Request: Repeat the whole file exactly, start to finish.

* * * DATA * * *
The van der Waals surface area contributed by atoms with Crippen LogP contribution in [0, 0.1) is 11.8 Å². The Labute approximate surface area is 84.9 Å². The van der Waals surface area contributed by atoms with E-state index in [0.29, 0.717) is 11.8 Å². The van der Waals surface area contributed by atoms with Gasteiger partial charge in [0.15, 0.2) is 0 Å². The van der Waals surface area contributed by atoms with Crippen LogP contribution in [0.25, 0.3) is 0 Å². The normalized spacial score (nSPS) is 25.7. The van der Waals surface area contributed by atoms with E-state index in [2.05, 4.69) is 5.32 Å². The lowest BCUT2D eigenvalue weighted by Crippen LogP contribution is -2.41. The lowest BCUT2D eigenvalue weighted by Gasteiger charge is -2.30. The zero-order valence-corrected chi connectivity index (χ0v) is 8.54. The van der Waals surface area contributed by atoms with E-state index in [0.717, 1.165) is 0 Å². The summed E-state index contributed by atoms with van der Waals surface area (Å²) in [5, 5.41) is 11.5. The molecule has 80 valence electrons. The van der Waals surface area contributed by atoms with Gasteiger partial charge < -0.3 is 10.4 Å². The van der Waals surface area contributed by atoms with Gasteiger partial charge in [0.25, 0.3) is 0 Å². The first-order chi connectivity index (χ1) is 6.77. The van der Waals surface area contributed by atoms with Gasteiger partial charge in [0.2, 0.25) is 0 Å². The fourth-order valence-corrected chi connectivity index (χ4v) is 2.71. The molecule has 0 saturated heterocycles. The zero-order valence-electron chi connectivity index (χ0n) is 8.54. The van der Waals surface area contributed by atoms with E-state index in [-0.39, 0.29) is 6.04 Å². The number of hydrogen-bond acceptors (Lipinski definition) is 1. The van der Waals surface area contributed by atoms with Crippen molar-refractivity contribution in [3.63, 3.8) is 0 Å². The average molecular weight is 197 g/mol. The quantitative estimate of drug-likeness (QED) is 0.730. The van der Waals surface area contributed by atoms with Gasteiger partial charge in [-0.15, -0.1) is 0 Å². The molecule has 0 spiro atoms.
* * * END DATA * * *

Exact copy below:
The van der Waals surface area contributed by atoms with Crippen LogP contribution in [0, 0.1) is 11.8 Å². The Labute approximate surface area is 84.9 Å². The van der Waals surface area contributed by atoms with E-state index in [0.29, 0.717) is 11.8 Å². The van der Waals surface area contributed by atoms with Gasteiger partial charge in [0.15, 0.2) is 0 Å². The van der Waals surface area contributed by atoms with Crippen LogP contribution in [0.25, 0.3) is 0 Å². The normalized spacial score (nSPS) is 25.7. The van der Waals surface area contributed by atoms with E-state index in [2.05, 4.69) is 5.32 Å². The lowest BCUT2D eigenvalue weighted by Crippen LogP contribution is -2.41. The lowest BCUT2D eigenvalue weighted by Gasteiger charge is -2.30. The zero-order valence-corrected chi connectivity index (χ0v) is 8.54. The van der Waals surface area contributed by atoms with E-state index in [0.717, 1.165) is 0 Å². The summed E-state index contributed by atoms with van der Waals surface area (Å²) in [5, 5.41) is 11.5. The molecule has 80 valence electrons. The van der Waals surface area contributed by atoms with Gasteiger partial charge < -0.3 is 10.4 Å². The van der Waals surface area contributed by atoms with Gasteiger partial charge in [0.25, 0.3) is 0 Å². The first-order chi connectivity index (χ1) is 6.77. The van der Waals surface area contributed by atoms with Gasteiger partial charge in [0.2, 0.25) is 0 Å². The fourth-order valence-corrected chi connectivity index (χ4v) is 2.71. The molecule has 0 saturated heterocycles. The zero-order valence-electron chi connectivity index (χ0n) is 8.54. The van der Waals surface area contributed by atoms with E-state index in [-0.39, 0.29) is 6.04 Å². The number of hydrogen-bond acceptors (Lipinski definition) is 1. The van der Waals surface area contributed by atoms with Crippen molar-refractivity contribution in [3.63, 3.8) is 0 Å². The average molecular weight is 197 g/mol. The quantitative estimate of drug-likeness (QED) is 0.730. The van der Waals surface area contributed by atoms with Gasteiger partial charge in [-0.15, -0.1) is 0 Å². The molecule has 0 spiro atoms.